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Navy jet considered ‘beyond repair’ returns to flight 5 years after mid-air collision

Ghosts and zombies are not the only things returning from the grave this Halloween. Almost exactly five years after colliding with another aircraft in a training mission, a Navy fighter jet thought to be beyond repair has returned to the skies in a significant accomplishment for the service’s aircraft maintainers. “It was truly amazing to watch the entire Naval Aviation Enterprise team come together to get this much-needed asset back up to flight status,” said Capt. David Harris, commodore of… ( More...

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SorenTwin 5
"...more than 2000 man hours in total..."

? There's 33 people in that photo. If each worked 8 hour shifts on that aircraft, that's just over 7 days of work.
Ken Riehl 5
Any aircraft can be rebuilt as long as you have enough time money and the data plate
N710VE 4
The A-10 story… Capt. Devries gets the Distinguished Flying Cross for making a gear up landing? YGTBSM
I’d fly it…
Dennis Padrick 1
wondering what Northrop Grumman's role in the resurrection was?
skylab72 1
Likely none. The engineers that designed that airframe are all long since retired.
Doug Haviland 1
Just to be clear, the EA-18 Growler is by Boeing. The EA-6B Prowler was by Grumman now Northrop Grumman.
skylab72 1
Just to be clear, the EA-18 Growler is only Boeing by inheritance. Northrup designed the airframe in the first place. They entered it in response to the 'Light Fighter' RFP in the Sixties as the XF-17. The AF picked the XF-16 to work with, while the Navy chose the XF17 (gross oversimplification). But Northrup had not yet teamed with Grumman and lacked an engineer-to-manufacture team the Navy would 'accept' for production. To address the Navy's concerns, Sandy McDonnell's favorite Senator suggested that McDonnell-Douglas, cash-flush at the time and ramping down the manufacturing plant that built F4 Phantoms for the Navy, buy the rights to build the design. The navy loved the idea, and the FA-18A was born in St Louis, as was the first ELENT-modified variant. McDonnell-Douglas built the first Hornet and the Growler took flight in St.Louis the 15th August 2006. McDonnell-Douglas bought Boeing, we just let them have the name ‘cuz it was “better known” in Europe…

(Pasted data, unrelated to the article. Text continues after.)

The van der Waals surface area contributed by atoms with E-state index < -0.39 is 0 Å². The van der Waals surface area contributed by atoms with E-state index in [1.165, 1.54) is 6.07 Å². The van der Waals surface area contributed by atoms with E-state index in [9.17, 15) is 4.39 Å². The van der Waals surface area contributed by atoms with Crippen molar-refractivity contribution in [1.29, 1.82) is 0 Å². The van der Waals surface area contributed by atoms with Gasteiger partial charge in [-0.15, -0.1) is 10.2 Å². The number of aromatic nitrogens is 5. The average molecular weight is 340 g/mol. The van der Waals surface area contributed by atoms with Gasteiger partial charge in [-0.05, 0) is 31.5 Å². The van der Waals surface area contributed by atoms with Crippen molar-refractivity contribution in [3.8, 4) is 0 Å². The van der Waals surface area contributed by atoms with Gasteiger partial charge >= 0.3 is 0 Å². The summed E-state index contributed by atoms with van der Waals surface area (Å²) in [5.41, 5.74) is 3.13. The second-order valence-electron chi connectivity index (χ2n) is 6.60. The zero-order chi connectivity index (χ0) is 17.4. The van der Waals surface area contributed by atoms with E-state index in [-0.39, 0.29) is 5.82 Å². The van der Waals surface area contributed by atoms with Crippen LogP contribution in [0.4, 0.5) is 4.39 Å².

harold smith 1
Why post something that you can’t read, without downloading ANOTHER app, or having to pay to subscribe?
jakesta13 5
Click on "Expand Article" right below "Download app to continue reading"

It's a psychology tactic to make people click buttons when they don't have to but just making it more noticable than the alternative. There's a name for it, but it's been a long time since I've heard it.
Joe Keifer 1
SorenTwin 1
Just expand it. There's no cost.
Andy Cruickshank 0
I wonder how much that cost us tax payers?
Mike Ziemann 4
Pretty sure it cost a helluva lot less than the $60+ million it would have cost to write the jet off as a total loss.
James Simms 1
I don’t know right off hand what an F-35 goes for but likely cheaper than that. Plus a lot of practical, real world experience was gained in repairing & bringing it back to life than working on a clapped out BDA aircraft lying around.
Etienne Daniels 2
At least they saved on kick backs paid to politicians. These people are on the payroll anyway. If they used spare parts from parked aircrafts, they save as well. And... I don't pay taxes to your country :)

Richard Haas 1
It is a wash. I had remote duty in the lower 48. The duty vehicle, a pick-up truck got stuck in the mud and the next morning when they went to recover it the tide had come in and it was under water. The base civilians rebuilt everything that was affected by salt water. In that area, Down East Maine, the base was the economy. At least it was honest labor and I am sure they did not hire extra personnel for this job.

"the Growler", a movie named for a submarine was directed by "Rear Admiral John Ford".
user3956 1
Nice suggestion, I just found it on YouTube, going to have to watch this over the weekend.


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